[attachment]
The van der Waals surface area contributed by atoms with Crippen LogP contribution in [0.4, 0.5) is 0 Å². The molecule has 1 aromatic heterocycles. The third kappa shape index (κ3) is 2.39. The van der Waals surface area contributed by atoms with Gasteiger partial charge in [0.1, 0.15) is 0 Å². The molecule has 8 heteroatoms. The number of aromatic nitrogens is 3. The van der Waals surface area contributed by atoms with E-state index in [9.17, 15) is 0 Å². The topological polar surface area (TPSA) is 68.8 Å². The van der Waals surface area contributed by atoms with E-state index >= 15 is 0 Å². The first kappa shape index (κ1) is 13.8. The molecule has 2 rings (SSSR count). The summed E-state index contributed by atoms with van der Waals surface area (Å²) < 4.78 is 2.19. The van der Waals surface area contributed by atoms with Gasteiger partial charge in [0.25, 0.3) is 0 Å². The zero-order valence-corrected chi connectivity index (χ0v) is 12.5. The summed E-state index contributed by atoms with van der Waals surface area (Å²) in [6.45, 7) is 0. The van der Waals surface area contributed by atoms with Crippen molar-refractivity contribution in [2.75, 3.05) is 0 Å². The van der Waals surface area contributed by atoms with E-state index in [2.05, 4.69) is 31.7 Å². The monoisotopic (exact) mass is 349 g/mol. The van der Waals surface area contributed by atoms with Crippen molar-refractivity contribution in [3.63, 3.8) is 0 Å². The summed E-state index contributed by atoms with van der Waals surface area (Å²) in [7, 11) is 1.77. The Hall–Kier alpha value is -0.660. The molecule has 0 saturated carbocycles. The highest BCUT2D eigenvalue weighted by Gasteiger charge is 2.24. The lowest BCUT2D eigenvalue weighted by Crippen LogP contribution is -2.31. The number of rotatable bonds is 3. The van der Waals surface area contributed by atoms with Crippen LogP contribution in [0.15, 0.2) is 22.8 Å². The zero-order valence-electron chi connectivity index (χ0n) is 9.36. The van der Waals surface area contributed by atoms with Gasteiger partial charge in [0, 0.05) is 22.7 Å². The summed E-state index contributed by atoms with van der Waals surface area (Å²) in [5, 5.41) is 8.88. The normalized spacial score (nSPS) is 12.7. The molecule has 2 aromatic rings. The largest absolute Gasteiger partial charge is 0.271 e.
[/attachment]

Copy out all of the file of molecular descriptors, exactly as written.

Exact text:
The van der Waals surface area contributed by atoms with Crippen LogP contribution in [0.4, 0.5) is 0 Å². The molecule has 1 aromatic heterocycles. The third kappa shape index (κ3) is 2.39. The van der Waals surface area contributed by atoms with Gasteiger partial charge in [0.1, 0.15) is 0 Å². The molecule has 8 heteroatoms. The number of aromatic nitrogens is 3. The van der Waals surface area contributed by atoms with E-state index in [9.17, 15) is 0 Å². The topological polar surface area (TPSA) is 68.8 Å². The van der Waals surface area contributed by atoms with E-state index >= 15 is 0 Å². The first kappa shape index (κ1) is 13.8. The molecule has 2 rings (SSSR count). The summed E-state index contributed by atoms with van der Waals surface area (Å²) < 4.78 is 2.19. The van der Waals surface area contributed by atoms with Gasteiger partial charge in [0.25, 0.3) is 0 Å². The zero-order valence-corrected chi connectivity index (χ0v) is 12.5. The summed E-state index contributed by atoms with van der Waals surface area (Å²) in [6.45, 7) is 0. The van der Waals surface area contributed by atoms with Crippen molar-refractivity contribution in [2.75, 3.05) is 0 Å². The van der Waals surface area contributed by atoms with E-state index in [2.05, 4.69) is 31.7 Å². The monoisotopic (exact) mass is 349 g/mol. The van der Waals surface area contributed by atoms with Crippen molar-refractivity contribution in [3.63, 3.8) is 0 Å². The summed E-state index contributed by atoms with van der Waals surface area (Å²) in [7, 11) is 1.77. The Hall–Kier alpha value is -0.660. The molecule has 0 saturated carbocycles. The highest BCUT2D eigenvalue weighted by Gasteiger charge is 2.24. The lowest BCUT2D eigenvalue weighted by Crippen LogP contribution is -2.31. The number of rotatable bonds is 3. The van der Waals surface area contributed by atoms with Crippen LogP contribution in [0.15, 0.2) is 22.8 Å². The zero-order valence-electron chi connectivity index (χ0n) is 9.36. The van der Waals surface area contributed by atoms with Gasteiger partial charge in [0, 0.05) is 22.7 Å². The summed E-state index contributed by atoms with van der Waals surface area (Å²) in [5, 5.41) is 8.88. The normalized spacial score (nSPS) is 12.7. The molecule has 2 aromatic rings. The largest absolute Gasteiger partial charge is 0.271 e.